Convicted criminal Zachary Scott escapes from France to the UK with the help of Lee Patterson. They hide out in the mansion of Mervyn Johns, who used to be a forger. Scott blackmails him into picking up his old trade, and with the help of Sydney Tafler they create a money- pressing setup in the mansion's basement as well as gather a network of distributors for the counterfeit money. Things go smoothly until Johns's daughter Peggie Castle returns home unexpectedly to tell her dad she is getting married to Robert Arden, and Scott soon has a leak in his organization.

You know you're dealing with a British thriller when the criminals use a snooker game as a front for their negotiations! Scott ('Mildred Pierce') is great as always as the criminal mastermind who is wanted across Europe but has no interest in laying low, and I'm becoming a fan of Tafler ('Assassin For Hire') who's more posh and less slimy here than his usual roles. Castle ('99 River Street') does a nice job but her role is too demure to really show her acting talents.

Using American leads in these British B-features wasn't uncommon and neither are the names of the crew. Director Montgomery Tully ('Five Days', '36 Hours') and DoP Phil Grindrod ('Street Of Shadows') worked on many of these features, and their competence is on full display in this movie. It's well-paced while still managing to spend a decent amount of time on the details of the money-forging which makes the movie that much more engaging and interesting. The only drawback plot-wise is that the part of Castle's fiancée Arden seems slightly contrived, as if they wanted his part to be bigger but couldn't decide on it, and he ends up just kinda 'being there'. Visually it's not really noir-esque, but it does look good and well thought out in regards to camera angles/positions and it never looks really flat/TV-like.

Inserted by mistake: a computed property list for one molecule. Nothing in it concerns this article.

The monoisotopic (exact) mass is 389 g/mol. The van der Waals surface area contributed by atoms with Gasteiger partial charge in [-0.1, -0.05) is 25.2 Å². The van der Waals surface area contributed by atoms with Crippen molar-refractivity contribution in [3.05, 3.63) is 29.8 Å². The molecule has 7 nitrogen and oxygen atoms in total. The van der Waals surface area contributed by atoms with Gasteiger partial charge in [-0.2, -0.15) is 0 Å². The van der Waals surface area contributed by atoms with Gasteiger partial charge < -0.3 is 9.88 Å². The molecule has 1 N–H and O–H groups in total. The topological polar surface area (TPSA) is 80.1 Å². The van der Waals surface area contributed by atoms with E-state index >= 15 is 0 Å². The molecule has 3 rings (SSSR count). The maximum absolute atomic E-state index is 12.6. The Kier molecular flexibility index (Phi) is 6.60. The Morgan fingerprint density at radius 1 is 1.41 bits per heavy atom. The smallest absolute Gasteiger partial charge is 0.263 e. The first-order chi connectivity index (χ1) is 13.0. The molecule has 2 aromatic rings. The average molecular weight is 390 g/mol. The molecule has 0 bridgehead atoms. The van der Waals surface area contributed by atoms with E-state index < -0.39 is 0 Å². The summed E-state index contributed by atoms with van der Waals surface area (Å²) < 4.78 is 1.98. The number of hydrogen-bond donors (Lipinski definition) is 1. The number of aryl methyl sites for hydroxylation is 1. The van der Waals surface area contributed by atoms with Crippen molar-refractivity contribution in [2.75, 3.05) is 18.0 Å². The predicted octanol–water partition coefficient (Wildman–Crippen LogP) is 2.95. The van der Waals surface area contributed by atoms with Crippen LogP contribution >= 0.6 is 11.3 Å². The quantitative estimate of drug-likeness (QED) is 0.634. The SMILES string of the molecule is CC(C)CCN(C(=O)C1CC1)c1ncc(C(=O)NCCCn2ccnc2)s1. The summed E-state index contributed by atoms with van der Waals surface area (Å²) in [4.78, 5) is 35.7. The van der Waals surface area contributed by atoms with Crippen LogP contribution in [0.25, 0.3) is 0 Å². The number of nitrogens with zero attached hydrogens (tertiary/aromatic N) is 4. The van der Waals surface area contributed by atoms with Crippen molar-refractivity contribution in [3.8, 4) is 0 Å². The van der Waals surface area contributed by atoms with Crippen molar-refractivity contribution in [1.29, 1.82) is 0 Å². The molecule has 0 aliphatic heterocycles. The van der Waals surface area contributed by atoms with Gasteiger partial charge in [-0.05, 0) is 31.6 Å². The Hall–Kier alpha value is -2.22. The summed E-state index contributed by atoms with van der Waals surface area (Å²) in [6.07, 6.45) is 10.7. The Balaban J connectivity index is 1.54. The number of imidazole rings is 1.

All in all, the movie is solid and a great way of spending 85 minutes of your time. It doesn't really surprise you, but it does captivate and entertain. And Zachary Scott as a criminal mastermind, what's not to like there?!

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1 out of 1 people found the following review useful:

Forging (Weak) Links

Author: writers_reign from London, England
31 October 2016

*** This review may contain spoilers ***